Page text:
Microsoft Excel 2016 BIBLE (2016)
Using Advanced Excel Features
Excel and the Internet
IN THIS CHAPTER
1. Saving a workbook to an Internet location
2. Saving Excel files in HTML format
3. Creating hyperlinks
4. Using Office Apps
Most people who use a computer are connected to the Internet. The web has become an important way to share, collaborate, and gather information from myriad sources. To help you with these tasks, Excel has the capability to create files that you can use on the Internet and to gather and process data from the Web. This chapter covers topics related to Excel and the Internet.
Saving a Workbook on the Internet
Excel 2016 makes it easy to save your work to your OneDrive account or to a SharePoint site. Doing so lets you access the workbook from any computer that has Internet access, no matter where you are. And the computer doesn't have to have Excel installed. Sign in to your OneDrive or SharePoint account, and you can download the file and work on it locally or view it (and perhaps do minor editing) directly in your web browser using Microsoft Office Online.
To save a file to the Internet, choose File Save As, and then select OneDrive or SharePoint in the left section of the Save As screen. Click Browse, and choose a directory for the file. If you want, you can share the workbook with others, but only one person at a time can edit the file. You must be signed in to your SkyDrive or SharePoint account to save a file to one of these locations.
Figure 29.1 shows an Excel workbook that was saved to a OneDrive account. It's displayed in a browser using Excel Online. The file is a three-sheet workbook, with sheet tabs at the bottom. As you can see, the Excel Online includes a modified Ribbon, and it works much like the standard desktop version of Excel. Note the Open in Excel option, which opens the workbook in your desktop version of Excel.
Figure 29.1 A workbook displayed in a browser using Excel Online.
Compared to the desktop version, Excel Online has quite a few limitations. For example, formatting options are limited, it can't run VBA macros, and it can't create pivot tables —but you can view and manipulate them. There's also a size limitation. If your file is too large, you can't open it with Excel Online. But overall, it's impressive software and can be useful if you tend to work from multiple computers.
Saving Workbooks in HTML Format
Hypertext Markup Language (HTML) is the language of the World Wide Web. When you browse the Web, most documents that your browser retrieves and displays are in HTML format. An HTML file consists of text information plus special tags that describe how the text is to be formatted. The browser interprets the tags, applies the formatting, and displays the information.
You can save an Excel workbook so that it's viewable in a web browser. When you save an Excel workbook for viewing on the Web, you have two options:
· An HTML file: Produces a static web page, plus a folder that contains support files. You can create the HTML file from the entire workbook or from a specific sheet.
· A single file web page: Produces a MIME HTML file (*.mht; *.mhtml). Not all browsers can open these files.
These options are described in the following sections. Both examples use a simple two-sheet workbook file. Each sheet has a table and a chart. Figure 29.2 shows one of these worksheets.
Figure 29.2 This workbook will be saved in a format that be opened in a web browser.
Keep in mind that these files are intended to be displayed only by a web browser. They are not interactive files. In other words, the user can't make changes while viewing the file.
To create an interactive version, save your workbook to your OneDrive site. Then you can share the workbook and open it using Excel Online.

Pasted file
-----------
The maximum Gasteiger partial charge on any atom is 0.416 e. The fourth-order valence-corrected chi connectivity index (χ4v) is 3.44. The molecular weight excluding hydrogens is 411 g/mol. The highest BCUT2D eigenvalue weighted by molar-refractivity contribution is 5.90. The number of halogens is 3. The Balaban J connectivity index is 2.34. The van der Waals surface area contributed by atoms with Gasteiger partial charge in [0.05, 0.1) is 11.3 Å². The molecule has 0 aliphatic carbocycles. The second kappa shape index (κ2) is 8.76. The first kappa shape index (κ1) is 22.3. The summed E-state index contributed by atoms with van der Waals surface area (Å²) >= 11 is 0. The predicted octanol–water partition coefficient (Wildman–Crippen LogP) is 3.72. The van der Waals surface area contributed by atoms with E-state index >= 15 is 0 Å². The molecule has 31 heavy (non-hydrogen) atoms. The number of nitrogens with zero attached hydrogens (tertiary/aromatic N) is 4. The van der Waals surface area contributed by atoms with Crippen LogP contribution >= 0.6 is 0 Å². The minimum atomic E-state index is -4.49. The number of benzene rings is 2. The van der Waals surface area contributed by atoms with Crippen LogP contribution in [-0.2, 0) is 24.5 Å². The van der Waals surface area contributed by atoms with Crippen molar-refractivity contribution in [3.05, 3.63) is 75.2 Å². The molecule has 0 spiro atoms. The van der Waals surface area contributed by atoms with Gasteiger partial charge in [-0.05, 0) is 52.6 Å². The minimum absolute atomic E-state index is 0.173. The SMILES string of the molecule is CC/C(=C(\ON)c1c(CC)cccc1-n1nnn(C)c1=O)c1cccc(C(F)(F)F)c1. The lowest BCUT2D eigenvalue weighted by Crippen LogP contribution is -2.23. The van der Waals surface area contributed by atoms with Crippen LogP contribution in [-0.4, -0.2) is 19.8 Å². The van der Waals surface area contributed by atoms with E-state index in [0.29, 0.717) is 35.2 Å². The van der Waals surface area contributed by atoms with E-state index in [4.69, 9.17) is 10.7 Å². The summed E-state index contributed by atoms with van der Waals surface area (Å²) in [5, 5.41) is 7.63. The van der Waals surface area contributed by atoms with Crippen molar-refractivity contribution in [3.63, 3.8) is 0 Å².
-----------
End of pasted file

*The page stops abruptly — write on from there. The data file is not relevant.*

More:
This workbook, named webpage.xlsx, is available on this book's website at www.wiley.com/go/excel2016bible.
Creating an HTML file
To save a workbook as an HTML file, follow these steps:
1. (Optional but recommended) Save the workbook as a normal Excel file.
2. Choose File Save As, and choose a location.
3. Click Browse. The Save As dialog box appears.
4. Select Web Page (*.htm; *.html) from the Save as Type drop-down list.
5. Specify what to save (either entire workbook or the active sheet).
6. Specify a filename and then choose a location for the file.
7. Click Save to create the HTML file. Excel may display a message warning you that some features in the workbook are not compatible with the web page format. You can ignore this message.
Although Excel can open the HTML files that it creates, essential information is lost. For example, formulas are lost, and charts appear as static graphic images. Therefore, if you might need to make changes later on, make sure you keep a copy of your work in a standard Excel file format.
Figure 29.3 shows how one of the worksheets in the example file looks in a browser — Google Chrome, in this case. Notice that the workbook's sheet tabs appear along the bottom, and you can switch sheets just as you do in Excel.
Figure 29.3 Viewing the HTML file in a browser.
In addition to the webpage.htm file, Excel created a folder named webpage_files. This folder contains additional files that must be kept with the main HTML file. Therefore, if you post such a file on a web server, don't forget to also post the accompanying directory.
If you create a lot of HTML files from Excel workbooks, you should add the Web Page Preview tool to your Quick Access toolbar. Right-click the Quick Access toolbar and choose Customize Quick Access Toolbar. Choose the Commands Not in the Ribbon category, and then add Web Page Preview. Clicking that command provides an instant preview (in your default web browser) of the active workbook.
Creating a single-file web page
In the previous section, I discussed how creating an HTML file with Excel also creates a folder of additional files. The procedure for creating a web page that uses a single file is the same, except for step 4. In step 4, select Single File Web Page (*.mht; *.mhtml) from the Save as Type drop-down list.
Figure 29.4 shows the example file displayed in Internet Explorer. Other browsers may not support this file format or may require an extension.
Figure 29.4 Viewing the single-file web page in Internet Explorer.
Setting Web Options